Category:Wine reviews

Wine of the week: 2006 Louis Latour Macon-Lugny Les Genievres

Maco3 It’s not often that one can find an $18 wine that will improve with age. These days, spend less than $30, and you’d better hurry up and drink it. It’s as fruity and as interesting as it’s going to get.

The Latour (about $18), though, is a welcome exception. It ?s white Burgundy, which means chardonnay, and since it ?s Macon, it means it wasn’t aged in oak.

This wine is perfectly acceptable now, and the Wine Curmudgeon drank it last weekend (with mushroom and artichoke crepes ? why are crepes so little appreciated?). It’s still a little tight, with some spiciness typical of young white Burgundies. But let it sit for a year or two, and it will open up, becoming a fuller, richer, more complex wine. In fact, I ?ll probably buy another bottle and let it sit for 12 months to see just what happens.

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Riesling: It’s OK to drink sweet wine

Riesling 2
Sweet wine is much maligned ? so much so, in fact, that wine snobs don ?t like to admit they drink it. Instead, when they ?re forced to quaff something sweet, they call if off dry.

This not fair. Yes, some sweet wine doesn ?t taste a whole lot better than Coke laced with grain alcohol, but that ?s no reason ignore it. And it ?s not a sign of wine weakness to drink sweet wine. German rieslings, most of which are sweet, are some of the best-made wines in the world. They can age for decades, just like red wines from France and California, and they provide a wonderful sweet, lemony, stony flavor that can be addictive. Plus, they ?re a lot less costly than other high end stuff.

What to look for in a sweet wine? Stick to white, because most sweet reds aren ?t very interesting. Explore German riesling, especially those with the term auslese or spatlese on the label. They denote degrees of sweetness (the latter is less sweet than the former) and are only used on the best quality German wine.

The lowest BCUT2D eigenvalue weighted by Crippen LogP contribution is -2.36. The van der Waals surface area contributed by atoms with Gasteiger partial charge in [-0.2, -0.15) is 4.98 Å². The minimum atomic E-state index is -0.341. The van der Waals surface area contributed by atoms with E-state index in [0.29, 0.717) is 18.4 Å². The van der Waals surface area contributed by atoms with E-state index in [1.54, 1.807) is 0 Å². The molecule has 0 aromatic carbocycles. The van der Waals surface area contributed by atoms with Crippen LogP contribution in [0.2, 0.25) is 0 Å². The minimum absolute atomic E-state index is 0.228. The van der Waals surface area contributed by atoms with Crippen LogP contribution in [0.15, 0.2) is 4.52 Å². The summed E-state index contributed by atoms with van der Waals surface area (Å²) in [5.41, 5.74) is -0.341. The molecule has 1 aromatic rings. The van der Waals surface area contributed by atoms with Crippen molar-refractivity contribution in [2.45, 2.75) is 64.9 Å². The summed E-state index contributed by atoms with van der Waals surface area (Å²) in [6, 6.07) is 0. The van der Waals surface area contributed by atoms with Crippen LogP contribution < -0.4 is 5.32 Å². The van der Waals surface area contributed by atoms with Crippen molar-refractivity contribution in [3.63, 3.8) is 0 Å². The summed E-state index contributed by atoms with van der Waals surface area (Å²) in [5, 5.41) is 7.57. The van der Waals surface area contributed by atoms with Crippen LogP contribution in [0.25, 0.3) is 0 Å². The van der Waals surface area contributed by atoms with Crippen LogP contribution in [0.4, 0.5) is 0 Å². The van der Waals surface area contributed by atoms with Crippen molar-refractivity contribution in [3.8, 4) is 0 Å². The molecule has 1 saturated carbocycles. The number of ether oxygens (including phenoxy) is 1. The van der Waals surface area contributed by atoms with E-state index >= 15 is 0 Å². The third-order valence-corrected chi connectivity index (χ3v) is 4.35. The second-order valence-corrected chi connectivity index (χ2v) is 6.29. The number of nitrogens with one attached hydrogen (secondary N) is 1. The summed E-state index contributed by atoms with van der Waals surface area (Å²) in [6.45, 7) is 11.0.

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Wine review: Drylands Sauvignon Blanc 2007

Drylands is a New Zealand sauvignon blanc (about $12) for people who don ?t want too much of the citrusy, grapefruit flavor that has made this style of white wine famous. The grapefruit is there, of course, but it isn ?t quite as big, and there is also a welcome dollop of pineapple in the middle. Plus, it has a more interesting finish than other wines at this price, which don ?t offer much more than the first burst of grapefruit.

Highly recommended for price and quality. Serve the Drylands with grilled shrimp, raw oysters or steamed mussels (using the wine to steam the mussels).

Wine of the week: Smoking Loon Old Vine Zinfandel 2006

Frankly, the Wine Curmudgeon didn ?t think he ?d like this. So what happened when I tasted it? I was quite taken with its quality ? a well-made, varietally-correct zinfandel for about $8 at most grocery stores. It ?s hard to beat that (and proves, once again, not to pre-judge wine).

Unlike some zinfandels, the Smoking Loon wasn ?t especially fruity. I ?m beginning to think that lack of fruit is a function of the 2006 vintage in California, since this wasn ?t the first time I ?ve noticed it. But this was not a problem, since the wine was spicy and brambly ?- just the way zinfandel should be. It ?s a contender for next year ?s $10 Hall of Fame. Serve this with barbecue, pizza and burgers.

Roses: The good, the best, and the better

If it’s summer and you have $10, you can buy a pretty good rose — and sometimes even get change back. In fact, this may be the best rose season in memory. The Wine Curmudgeon can’t remember when he has seen more quality pink wine at an affordable price.

For some reason, the slowing economy and the weak dollar, which have pushed up a variety of other wine prices, haven’t done the same for rose. In addition, the “rose is hip, so let’s charge $20 a bottle” trend, which has been big the past couple of summers, seems to be running out of steam. There are still pink wines that cost that much, but the focus has returned to where it should be ? quality stuff for $15 and much less.